Firefighters in Naples tackled scores of burning rubbish piles as the Italian city organised special garbage trains to Germany on Monday to alleviate its waste crisis.
Tens of thousands of tonnes of waste have piled up since late last year as a 14-year problem over a lack of incinerators reaches a new peak.
During the night, firefighters in the southern city reported 90 separate fires, most started by angry inhabitants as summer heat intensifies the stench from the decomposing rubbish.
Silvio Berlusconi's new government is to announce new measures to deal with the crisis at a special cabinet meeting in the city on Wednesday.
"Every six to seven minutes, one of our emergency vehicles sets off with its sirens screaming," local fire commander Ugo Bonessio told La Repubblica newspaper.
The company in charge of collecting Naples' rubbish, l'Asia, promised Monday to start special collections, saying there was currently 3,500 tonnes of uncollected rubbish in the city, compared with more than 5,000 tonnes on Saturday.
"Trains loaded with waste should be leaving today for Germany," Asia president Pasquale Losa told ANSA news agency.
Around 100,000 tonnes of waste was to exported to Germany for disposal.
In addition to the 5,000 tonnes of waste still littering Naples, there are tens of thousands of refuse pile along roads in the Campania region.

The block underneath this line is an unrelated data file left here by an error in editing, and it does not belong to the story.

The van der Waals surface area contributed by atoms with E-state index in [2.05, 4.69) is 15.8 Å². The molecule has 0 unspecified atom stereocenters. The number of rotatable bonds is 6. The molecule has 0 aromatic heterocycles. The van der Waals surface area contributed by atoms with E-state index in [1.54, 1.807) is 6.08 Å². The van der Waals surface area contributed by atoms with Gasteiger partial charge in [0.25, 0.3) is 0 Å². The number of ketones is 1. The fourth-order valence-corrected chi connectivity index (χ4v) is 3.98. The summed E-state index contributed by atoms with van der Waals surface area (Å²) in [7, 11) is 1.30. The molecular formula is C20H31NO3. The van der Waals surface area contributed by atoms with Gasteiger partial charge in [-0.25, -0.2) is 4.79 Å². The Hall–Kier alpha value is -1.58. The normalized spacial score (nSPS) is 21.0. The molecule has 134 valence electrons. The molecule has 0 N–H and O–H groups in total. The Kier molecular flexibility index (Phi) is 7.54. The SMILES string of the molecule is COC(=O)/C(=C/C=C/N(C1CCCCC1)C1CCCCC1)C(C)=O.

Toxins believed to be seeping into the soil from this waste caused a health scare earlier this year when the region's prized buffalo mozzarella cheese was found to containing raised toxin levels.
The combination of a lack of incinerators and full-to-capacity landfill sites have combined over the past decade to become a major national issue.
La Republicca called on Berlusconi to designate around a dozen sites in Campania for landfills, over the heads of any complaints from local politicians.
"We must not hesitate to impose these new sites on municipal mayors," it declared.
The government must also reserve the right to draft in the army to help in the crisis, it added -- a measure already taken by Berlusconi's predecessor as prime minister, Romano Prodi.
Soldiers have already helped out clearing buildings such as schools in recent days.
"The escalation in rat colonies and the risk of transmission of diseases like leptospirosis (transmitted through the urine of infected rodents)," has created a "dramatic" health risk, president of the Naples College of Physicians, Giuseppe Scalera, warned on Sunday.
The European Commission this month launched legal action against Italy before an EU court over its failure to tackle the crisis.
Although the previous government appointed a waste management pointman to tackle the problem -- former police chief Gianni De Gennaro -- the commission said authorities have failed to come up with convincing plans that would lead to a long-term solution.
Many landfills in Campania are controlled by the Camorra mafia, which is believed to illegally ship in industrial waste from the north for landfill disposal, and oppose new incinerators.